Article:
Gang injunctions have helped in some counties

Police complained after the Yolo County district attorney's office filed a gang injunction against West Sacramento's Broderick Boys criminal street gang.

The reason? The injunction slowed down crime so much that it took the thrill out of being a cop in West Sacramento, said District Attorney Jeff Reisig.

"Things were so quiet that they didn't have enough to do," he said. "It used to be a neighborhood where it was an exciting place to be a cop, going from call to call, from shooting to stabbing." Once the gang injunction was in place, Reisig said, police complained to him. "They said, 'It's slow, it's not like it used to be.' "

That's one of the stories officials across the state tell about the impact of gang injunctions in their communities.

Stanislaus County joins a growing list of California counties that use injunctions to control gangs. Fresno, Los Angeles and San Diego counties have injunctions.

This month, Los Angeles officials announced a new, stricter brand of injunction against four violent street gangs. It calls for a daytime curfew that keeps gang members out of public view when students walk to and from a specific high school.

Critics say that gang injunctions are ineffective, because they're too general and don't distinguish between delinquents and hard-core criminals.

Here's a look at what other communities have experienced with gang injunctions and what Modesto residents can expect.


Fresno County filed its first gang injunction in 2003, against the Chankla Bulldogs in Sanger. Authorities expected to go out and arrest gang members for violating the court order, said Chief Deputy District Attorney Greg Anderson. The results were better than that.

"What we didn't count on and what we didn't think would happen is that people would stop committing crimes," Anderson said. "All of a sudden, they stopped committing crimes. It blew us away."

In the six months after the injunction's filing, law enforcement saw a 40 percent drop in calls for service in the area the injunction targeted, Anderson said.

Ventura County experienced a similar crime freeze. For the first couple of months after an injunction was filed against the Colonia Chiques gang in 2004, "all the gangs went underground," said Senior Deputy District Attorney Karen Wold. Police recorded no gang-related assaults for two straight months, she Wold.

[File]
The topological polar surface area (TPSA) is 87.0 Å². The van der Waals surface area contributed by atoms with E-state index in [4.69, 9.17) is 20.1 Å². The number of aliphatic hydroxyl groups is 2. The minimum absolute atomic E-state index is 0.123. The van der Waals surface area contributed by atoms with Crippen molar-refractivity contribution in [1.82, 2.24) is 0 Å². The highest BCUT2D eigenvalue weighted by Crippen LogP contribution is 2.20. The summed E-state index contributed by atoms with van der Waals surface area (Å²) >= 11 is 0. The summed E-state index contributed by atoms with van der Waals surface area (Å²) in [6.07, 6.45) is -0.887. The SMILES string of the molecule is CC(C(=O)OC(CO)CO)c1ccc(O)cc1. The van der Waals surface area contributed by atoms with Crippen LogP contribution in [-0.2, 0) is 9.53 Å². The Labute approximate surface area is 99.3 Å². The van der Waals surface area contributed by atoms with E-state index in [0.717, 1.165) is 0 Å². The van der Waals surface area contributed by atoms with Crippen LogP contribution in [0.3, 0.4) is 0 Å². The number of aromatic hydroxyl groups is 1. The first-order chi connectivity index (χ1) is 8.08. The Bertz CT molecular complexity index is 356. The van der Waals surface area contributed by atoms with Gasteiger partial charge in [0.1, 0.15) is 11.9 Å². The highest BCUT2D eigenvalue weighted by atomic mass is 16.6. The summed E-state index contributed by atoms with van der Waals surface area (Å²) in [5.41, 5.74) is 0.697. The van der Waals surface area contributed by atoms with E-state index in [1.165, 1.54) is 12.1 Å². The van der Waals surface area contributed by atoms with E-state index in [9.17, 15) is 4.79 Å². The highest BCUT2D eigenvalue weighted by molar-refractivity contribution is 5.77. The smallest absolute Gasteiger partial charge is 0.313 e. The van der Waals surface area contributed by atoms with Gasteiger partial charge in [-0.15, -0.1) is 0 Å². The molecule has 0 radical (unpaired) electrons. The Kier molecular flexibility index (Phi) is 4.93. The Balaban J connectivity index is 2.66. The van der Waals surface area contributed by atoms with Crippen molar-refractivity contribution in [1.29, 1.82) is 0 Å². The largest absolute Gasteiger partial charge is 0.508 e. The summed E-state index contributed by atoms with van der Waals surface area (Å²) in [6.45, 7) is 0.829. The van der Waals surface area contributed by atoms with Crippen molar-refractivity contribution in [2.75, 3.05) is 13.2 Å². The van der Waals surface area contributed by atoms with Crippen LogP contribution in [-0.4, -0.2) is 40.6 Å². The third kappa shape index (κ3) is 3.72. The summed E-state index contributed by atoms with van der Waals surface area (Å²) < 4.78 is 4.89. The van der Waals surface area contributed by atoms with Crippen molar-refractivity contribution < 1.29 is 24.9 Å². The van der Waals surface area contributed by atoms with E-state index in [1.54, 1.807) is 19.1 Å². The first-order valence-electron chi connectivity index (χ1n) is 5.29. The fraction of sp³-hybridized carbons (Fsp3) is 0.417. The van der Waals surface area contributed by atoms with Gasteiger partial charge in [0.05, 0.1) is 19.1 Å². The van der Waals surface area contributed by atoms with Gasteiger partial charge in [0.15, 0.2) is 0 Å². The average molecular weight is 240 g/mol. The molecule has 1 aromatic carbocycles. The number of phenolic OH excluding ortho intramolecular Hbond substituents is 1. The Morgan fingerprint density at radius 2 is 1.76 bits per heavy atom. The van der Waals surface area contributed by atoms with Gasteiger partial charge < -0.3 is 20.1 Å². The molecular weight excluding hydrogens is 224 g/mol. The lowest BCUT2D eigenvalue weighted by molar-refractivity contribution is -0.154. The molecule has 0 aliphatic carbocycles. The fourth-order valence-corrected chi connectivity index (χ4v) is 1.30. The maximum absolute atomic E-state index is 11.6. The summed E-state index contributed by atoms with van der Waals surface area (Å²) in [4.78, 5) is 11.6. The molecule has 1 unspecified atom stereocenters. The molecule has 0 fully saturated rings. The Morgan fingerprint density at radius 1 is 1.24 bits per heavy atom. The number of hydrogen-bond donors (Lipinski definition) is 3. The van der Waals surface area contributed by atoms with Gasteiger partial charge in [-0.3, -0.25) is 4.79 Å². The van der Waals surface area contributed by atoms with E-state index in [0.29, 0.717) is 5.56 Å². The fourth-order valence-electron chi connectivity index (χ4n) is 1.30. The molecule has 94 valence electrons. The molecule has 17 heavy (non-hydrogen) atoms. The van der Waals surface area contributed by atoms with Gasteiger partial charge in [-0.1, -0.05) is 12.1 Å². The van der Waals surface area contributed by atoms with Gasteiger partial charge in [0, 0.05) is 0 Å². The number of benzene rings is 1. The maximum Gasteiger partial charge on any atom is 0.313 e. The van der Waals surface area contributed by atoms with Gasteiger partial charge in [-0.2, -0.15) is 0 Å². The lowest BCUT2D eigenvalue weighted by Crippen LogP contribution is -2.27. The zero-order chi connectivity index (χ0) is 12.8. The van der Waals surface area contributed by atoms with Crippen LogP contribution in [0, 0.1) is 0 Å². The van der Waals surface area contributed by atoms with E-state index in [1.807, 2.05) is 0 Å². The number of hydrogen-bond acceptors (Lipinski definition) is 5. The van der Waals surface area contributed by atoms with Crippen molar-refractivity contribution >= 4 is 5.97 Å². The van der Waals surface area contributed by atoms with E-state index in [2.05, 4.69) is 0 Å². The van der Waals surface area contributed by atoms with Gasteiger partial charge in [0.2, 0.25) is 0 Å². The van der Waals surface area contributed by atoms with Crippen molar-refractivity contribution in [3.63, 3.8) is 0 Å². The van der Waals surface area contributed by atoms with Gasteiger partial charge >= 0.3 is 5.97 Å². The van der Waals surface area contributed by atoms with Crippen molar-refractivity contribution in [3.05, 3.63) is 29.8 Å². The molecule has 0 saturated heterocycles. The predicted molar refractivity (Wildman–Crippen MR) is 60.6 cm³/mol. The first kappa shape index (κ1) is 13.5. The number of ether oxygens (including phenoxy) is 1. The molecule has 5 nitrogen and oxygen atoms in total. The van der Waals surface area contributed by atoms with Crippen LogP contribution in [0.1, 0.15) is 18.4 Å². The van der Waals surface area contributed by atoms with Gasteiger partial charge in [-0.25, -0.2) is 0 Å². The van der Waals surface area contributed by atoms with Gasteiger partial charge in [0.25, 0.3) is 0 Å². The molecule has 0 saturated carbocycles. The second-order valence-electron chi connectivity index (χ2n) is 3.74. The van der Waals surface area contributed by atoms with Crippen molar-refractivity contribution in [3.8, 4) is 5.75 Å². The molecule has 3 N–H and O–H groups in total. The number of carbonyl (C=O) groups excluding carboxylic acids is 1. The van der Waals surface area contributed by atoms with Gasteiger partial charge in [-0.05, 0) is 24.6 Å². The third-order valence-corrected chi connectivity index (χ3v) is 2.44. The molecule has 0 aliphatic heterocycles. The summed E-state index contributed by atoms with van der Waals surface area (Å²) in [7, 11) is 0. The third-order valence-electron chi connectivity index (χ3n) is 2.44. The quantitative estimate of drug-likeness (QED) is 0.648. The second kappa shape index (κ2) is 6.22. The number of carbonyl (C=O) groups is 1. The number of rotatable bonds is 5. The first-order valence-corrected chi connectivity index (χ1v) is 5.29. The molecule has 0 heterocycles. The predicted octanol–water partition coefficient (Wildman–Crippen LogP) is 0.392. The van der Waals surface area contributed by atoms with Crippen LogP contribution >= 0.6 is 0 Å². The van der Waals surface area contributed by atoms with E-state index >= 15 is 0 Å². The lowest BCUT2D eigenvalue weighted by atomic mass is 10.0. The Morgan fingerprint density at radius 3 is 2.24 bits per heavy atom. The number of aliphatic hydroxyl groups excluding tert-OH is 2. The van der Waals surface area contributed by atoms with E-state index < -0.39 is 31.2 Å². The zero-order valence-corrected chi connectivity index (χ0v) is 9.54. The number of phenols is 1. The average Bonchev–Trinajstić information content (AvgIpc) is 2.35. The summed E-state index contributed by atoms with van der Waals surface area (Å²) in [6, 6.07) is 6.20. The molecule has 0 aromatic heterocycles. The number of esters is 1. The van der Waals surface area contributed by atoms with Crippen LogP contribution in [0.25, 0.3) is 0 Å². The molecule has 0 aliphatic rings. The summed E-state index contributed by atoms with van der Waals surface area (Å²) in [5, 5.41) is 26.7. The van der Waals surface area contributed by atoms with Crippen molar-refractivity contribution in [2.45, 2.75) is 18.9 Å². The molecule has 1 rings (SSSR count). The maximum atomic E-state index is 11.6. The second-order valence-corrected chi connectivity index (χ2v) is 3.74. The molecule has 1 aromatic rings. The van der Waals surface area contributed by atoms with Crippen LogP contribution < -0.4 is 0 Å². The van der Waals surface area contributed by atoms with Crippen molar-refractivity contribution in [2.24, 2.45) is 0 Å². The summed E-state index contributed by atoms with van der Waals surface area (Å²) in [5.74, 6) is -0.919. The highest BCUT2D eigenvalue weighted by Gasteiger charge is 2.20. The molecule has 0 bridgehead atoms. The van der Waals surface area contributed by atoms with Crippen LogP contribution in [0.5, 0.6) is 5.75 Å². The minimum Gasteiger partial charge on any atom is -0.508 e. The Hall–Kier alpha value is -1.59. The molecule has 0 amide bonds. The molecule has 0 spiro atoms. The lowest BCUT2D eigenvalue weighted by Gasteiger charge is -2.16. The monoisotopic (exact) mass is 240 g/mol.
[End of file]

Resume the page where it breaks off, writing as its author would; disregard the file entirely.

It's typical for gang-related crimes to drop dramatic- ally right after an injunction is filed, then creep back up again -- but not to pre- injunction levels, Wold said. In the six months after the injunction, gang crime in Oxnard's targeted neighborhood dropped 85 percent. A year later, crime was down by 65 percent, she said. "Things have never been the same since."

Oxnard has seen a 10 percent overall reduction in crime since Ventura County started filing injunctions, Wold said. "I know 10 percent doesn't sound like a lot," she said, "but when you realize that means one out of every 10 people aren't going to be a victim anymore, that does make a difference."


Public opinion can turn against an injunction if people don't understand how it works, officials say.

"There was a lot of panic and fear," Wold said. "People were saying things like, 'So if I walk down the street in a Dallas Cowboys jersey, I'm going to be arrested?' "

Yolo County battled similar misperceptions, Reisig said. Families thought they weren't allowed to have barbecues in their front yards, go to church together, or walk to school together. That's not the case.

"The injunctions aren't designed to interfere with a family's ability to congregate, have parties, go to work," Rei- sig said. "It's designed to keep gang members from congregating in the street, which is a precursor to criminal activity."


By showing where gang crime was committed, who was doing it, and how it affected a neighborhood, gang injunctions in Ventura County raised public awareness about the depth of gang activity, Wold said.

"I think the public was shocked and horrified," she said. "They all knew there was a gang problem, but they didn't know the extent or nature of it."

That in turn helped put the spotlight on programs that can help gang members leave their criminal lives, Wold said. Now, when authorities serve gang members with injunctions, they also hand over a list of programs that could help them, such as tattoo removal services, she said.


Some criticize gang injunctions, saying that they only push gangs out of one neighborhood and into another. Officials in Fresno and San Diego County said they haven't seen that phenomenon.

But in Yolo County, Reisig said he'd seen what he called "the push." The gang members targeted by his office's injunction started showing up on law enforcement's radar in Sacramento, just across the river, Reisig said.

"The injunction isn't going to stop them from their life of crime," he said. "They're going to go to a location where there's less resistance."

Bee staff writer Leslie Albrecht can be reached at or 578-2378.

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